Friday, Nov. 7, 2008 | 2 a.m.
Change might have ruled the top of the ticket on Election Day, but in races for the Clark County School Board, it was the status quo in a landslide.
All four defeated candidates — Associate Superintendent Edward Goldman, teacher Ron Taylor, retired principal Ronan Matthew and Metro Police officer John Schutt — had pledged to be agents of change. They promised to push for such measures as breaking up the district, overhauling campus security and replacing Superintendent Walt Rulffes as chief executive.
Their victorious opponents — school volunteers Deanna Wright and Chris Garvey, district administrator Linda Young and incumbent Terri Janison — expressed confidence in the current direction of the board and Rulffes’ leadership.
“These School Board races were critical,” said John Jasonek, executive director of the teachers union, which endorsed and campaigned for the winning candidates. “They had the potential of changing the entire direction of the district, and undoing many of the positive relationships we’ve built in the last five or six years.”
The union’s endorsements of the newly elected School Board members likely gives some indication of the candidates’ priorities. For now, don’t expect to hear talk of breaking up the district or a search for a new superintendent.
Young, who is retiring this year as the district’s director of equity and diversity, said Rulffes has done a “fairly good job” of managing the nation’s fifth-largest school district.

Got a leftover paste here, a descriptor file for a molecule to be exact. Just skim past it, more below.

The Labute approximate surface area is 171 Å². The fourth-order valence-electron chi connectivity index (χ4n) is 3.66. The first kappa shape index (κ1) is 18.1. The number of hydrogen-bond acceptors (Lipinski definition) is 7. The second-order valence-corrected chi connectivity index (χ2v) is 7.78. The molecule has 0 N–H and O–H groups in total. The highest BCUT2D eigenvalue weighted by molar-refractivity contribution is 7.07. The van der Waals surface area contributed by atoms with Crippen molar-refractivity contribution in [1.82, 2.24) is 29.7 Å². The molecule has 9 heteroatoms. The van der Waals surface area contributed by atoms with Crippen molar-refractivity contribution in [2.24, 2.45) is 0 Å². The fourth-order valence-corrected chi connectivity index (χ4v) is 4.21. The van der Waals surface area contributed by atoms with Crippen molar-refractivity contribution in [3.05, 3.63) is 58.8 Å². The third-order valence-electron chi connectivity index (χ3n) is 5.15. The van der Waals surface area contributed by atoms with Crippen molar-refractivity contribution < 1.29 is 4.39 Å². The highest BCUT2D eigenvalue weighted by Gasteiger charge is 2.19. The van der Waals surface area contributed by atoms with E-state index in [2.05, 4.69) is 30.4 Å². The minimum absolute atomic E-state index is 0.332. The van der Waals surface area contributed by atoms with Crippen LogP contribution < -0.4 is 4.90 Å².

Although there’s always room for improvement, and the School Board should demand it, any move to replace Rulffes now would be shortsighted, she said.
“We’ve got a lot of issues going on and our budget is in abysmal disarray,” Young said. “We have somebody who understands the issues and who works well with the Legislature. To pull him out and put somebody else in, I don’t think that would be prudent.”
Instead, the School Board’s primary focus will likely be the budget, which will endure more cuts in the coming months as state tax revenue continues to decline. Among their priorities will be finding a way to cut spending without cutting jobs.
Other issues on members’ radar include the district’s high school dropout rate, the achievement gap among at-risk students, and what many say is an undeserved public image of the district as substandard.
The board has had a largely positive relationship with the teachers union.
Recent joint initiatives between the union and the district include a training program to prepare high school students for careers as educators.
Additionally, the Teachers Health Trust will begin offering coverage to individuals who retire after Jan. 1 funded in part by contributions from the district. The deal was brokered after the district’s employees became ineligible for the state-managed benefits plan.
Jasonek said he wasn’t interested in rehashing why the union supported its slate of candidates. Of Goldman and Matthew, Jasonek would say only “it was our belief they didn’t share our priorities.”
Yet this was the first time that the union put more than token weight behind its endorsement.
“We probably put 25,000 man-hours into these elections,” Jasonek said.
Jasonek said that was necessary given what was at stake. With the district facing another $120 million in budget cuts on top of the $130 million that’s been lost, there’s no time for political theatrics, he said.
Six weeks ago, Jasonek studied the results of a union-commissioned poll on the Clark County School Board races. Incumbent Janison was headed to an easy victory. But in the other three races, at least 50 percent of likely voters said they hadn’t made up their minds.
Fifty-four percent to more than 70 percent said an endorsement from the Clark County Education Association would make them more likely to vote for a candidate.
“The public told us in these polls that our endorsement was meaningful — even among people who did not see us in a warm, favorable light,” Jasonek said. “We decided we could help our candidates by doing more.”
Expect the members they backed to return the favor.